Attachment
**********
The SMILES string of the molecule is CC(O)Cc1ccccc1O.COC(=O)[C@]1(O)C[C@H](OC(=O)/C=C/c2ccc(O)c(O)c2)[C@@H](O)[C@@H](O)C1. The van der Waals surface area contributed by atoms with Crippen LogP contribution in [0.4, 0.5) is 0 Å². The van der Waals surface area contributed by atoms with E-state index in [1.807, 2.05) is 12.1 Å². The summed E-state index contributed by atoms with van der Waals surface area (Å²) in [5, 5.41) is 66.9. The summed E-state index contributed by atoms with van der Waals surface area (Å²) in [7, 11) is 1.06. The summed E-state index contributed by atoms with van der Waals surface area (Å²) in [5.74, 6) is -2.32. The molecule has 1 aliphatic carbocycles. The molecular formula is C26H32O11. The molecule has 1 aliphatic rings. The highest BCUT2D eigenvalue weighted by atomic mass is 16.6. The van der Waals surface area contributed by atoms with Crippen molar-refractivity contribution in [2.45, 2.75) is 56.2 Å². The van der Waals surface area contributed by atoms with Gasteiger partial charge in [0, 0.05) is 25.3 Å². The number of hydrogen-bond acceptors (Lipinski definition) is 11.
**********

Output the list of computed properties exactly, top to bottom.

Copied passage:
The SMILES string of the molecule is CC(O)Cc1ccccc1O.COC(=O)[C@]1(O)C[C@H](OC(=O)/C=C/c2ccc(O)c(O)c2)[C@@H](O)[C@@H](O)C1. The van der Waals surface area contributed by atoms with Crippen LogP contribution in [0.4, 0.5) is 0 Å². The van der Waals surface area contributed by atoms with E-state index in [1.807, 2.05) is 12.1 Å². The summed E-state index contributed by atoms with van der Waals surface area (Å²) in [5, 5.41) is 66.9. The summed E-state index contributed by atoms with van der Waals surface area (Å²) in [7, 11) is 1.06. The summed E-state index contributed by atoms with van der Waals surface area (Å²) in [5.74, 6) is -2.32. The molecule has 1 aliphatic carbocycles. The molecular formula is C26H32O11. The molecule has 1 aliphatic rings. The highest BCUT2D eigenvalue weighted by atomic mass is 16.6. The van der Waals surface area contributed by atoms with Crippen molar-refractivity contribution in [2.45, 2.75) is 56.2 Å². The van der Waals surface area contributed by atoms with Gasteiger partial charge in [0, 0.05) is 25.3 Å². The number of hydrogen-bond acceptors (Lipinski definition) is 11.